Even if he does get everything required and is one of the very lucky ones that manages to get a job in the aviation industry, who says he will work in this country and contribute to our tax system. Unfortunately, you have to go where the work is so he is could be contributing to someone else's tax system and help pay their pensions.

I am all for helping the young but with limited funds available, I am afraid that charity must start at home.

I really do feel for him for the life he has lead and in some ways been thrown in to, but there are equally needy people that are in a far worse situation and have contributed to the system here. They should come first.

Ebbie 2003 8th Nov 2013 20:32

I saw this story in the online Telegraph and while I expected the right wing backlash it did make me think.

Apparently it has been officially determined that state aid is available for costs of training to be a commercial pilot.

This seems to run contrary to usual practice where such training is not deemed legitimate educational activity -specifically (unless some thing has changed since I left the UK) once cannot use the student loan system, and the cost is not subsidized (notwithstanding that there are now "fees" they do not cover normal educational institutions' actual costs, they continue to be subsidized).

So maybe now a commitment to a commercial course will get the soft loans (student loans) with deferred repayments and also some government subsidy - not a lot, just the same as the average student studying any other vocational course; if one wants to revitalize the UK flight training industry and maybe forestall the looming pilot shortage that would be one way to do it - this case seems to suggest that under the right/wrong circumstances flight training is a legitimate educational course of study.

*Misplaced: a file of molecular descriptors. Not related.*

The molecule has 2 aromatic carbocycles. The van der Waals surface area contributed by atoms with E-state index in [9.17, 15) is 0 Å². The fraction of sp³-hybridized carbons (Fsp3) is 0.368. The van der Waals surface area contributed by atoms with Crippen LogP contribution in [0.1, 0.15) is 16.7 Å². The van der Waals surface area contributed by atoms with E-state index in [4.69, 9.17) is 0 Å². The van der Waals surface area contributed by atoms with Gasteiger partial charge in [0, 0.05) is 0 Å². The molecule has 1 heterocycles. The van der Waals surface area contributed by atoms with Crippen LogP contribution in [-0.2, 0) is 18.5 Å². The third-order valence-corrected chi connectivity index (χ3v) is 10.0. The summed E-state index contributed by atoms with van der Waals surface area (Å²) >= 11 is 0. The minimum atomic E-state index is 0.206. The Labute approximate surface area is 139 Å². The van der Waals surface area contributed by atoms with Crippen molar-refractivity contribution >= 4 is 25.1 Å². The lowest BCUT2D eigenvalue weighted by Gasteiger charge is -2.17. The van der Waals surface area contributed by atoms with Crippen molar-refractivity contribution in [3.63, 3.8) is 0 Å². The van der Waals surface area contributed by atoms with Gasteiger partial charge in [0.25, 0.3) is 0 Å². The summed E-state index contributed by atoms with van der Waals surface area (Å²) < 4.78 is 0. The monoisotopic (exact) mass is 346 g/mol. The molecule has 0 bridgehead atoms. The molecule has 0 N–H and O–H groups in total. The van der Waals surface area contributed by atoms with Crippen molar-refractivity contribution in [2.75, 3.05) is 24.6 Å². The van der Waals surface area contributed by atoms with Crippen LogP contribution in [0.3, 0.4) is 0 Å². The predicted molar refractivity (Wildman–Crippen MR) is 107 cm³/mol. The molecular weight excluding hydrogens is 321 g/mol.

On the general point I recall many years ago (the early 80's recession) of guys I knew who did not have work getting the "Rock n Roll" paying for driving lesson to aid their job prospects (it did work by the way).

I think instead of writing to ones MP along the lines of "bloody asylum seekers coming over here leaching off the state" it would be better to have a campaign to see flight training as a legitimate educational goal in itself and thus open it up as a career to more people - develop the industry and, as a spin off, improve airfield facilities, modernize the fleet and, as is the way with these things, maybe reduce the cost.

To illustrate my point, I trained at North Perry in Florida - next door was the Broward County Community College's flight training facility with a huge fleet of brank spanking new SR20's and 22's - if you wanted a career in aviation that's where you went and yes, it was subsidized.

pasir 8th Nov 2013 23:17

New Allegations on free flying lessons
 
If the much derided D.Mail have got it right then things 'aint quite what they
would seem regarding the failed asylum seekers claims that he arrived in the
UK as an abandoned 15 years old youth. The Mail this evening have stated that in fact he arrived as a 'fully grown man of almost 20'. If this is true
then they state this would invalidate his claims of entitlement to free flight lessons. As to claims that his father was either dead or in prison, the Mail state the father in fact owns a 3 story house in an affluent suburb of Addis Abbaba. Regarding being abandoned by his friends, the Mail states he
has them shown as F/B friends. Check the full story in the Mail on line.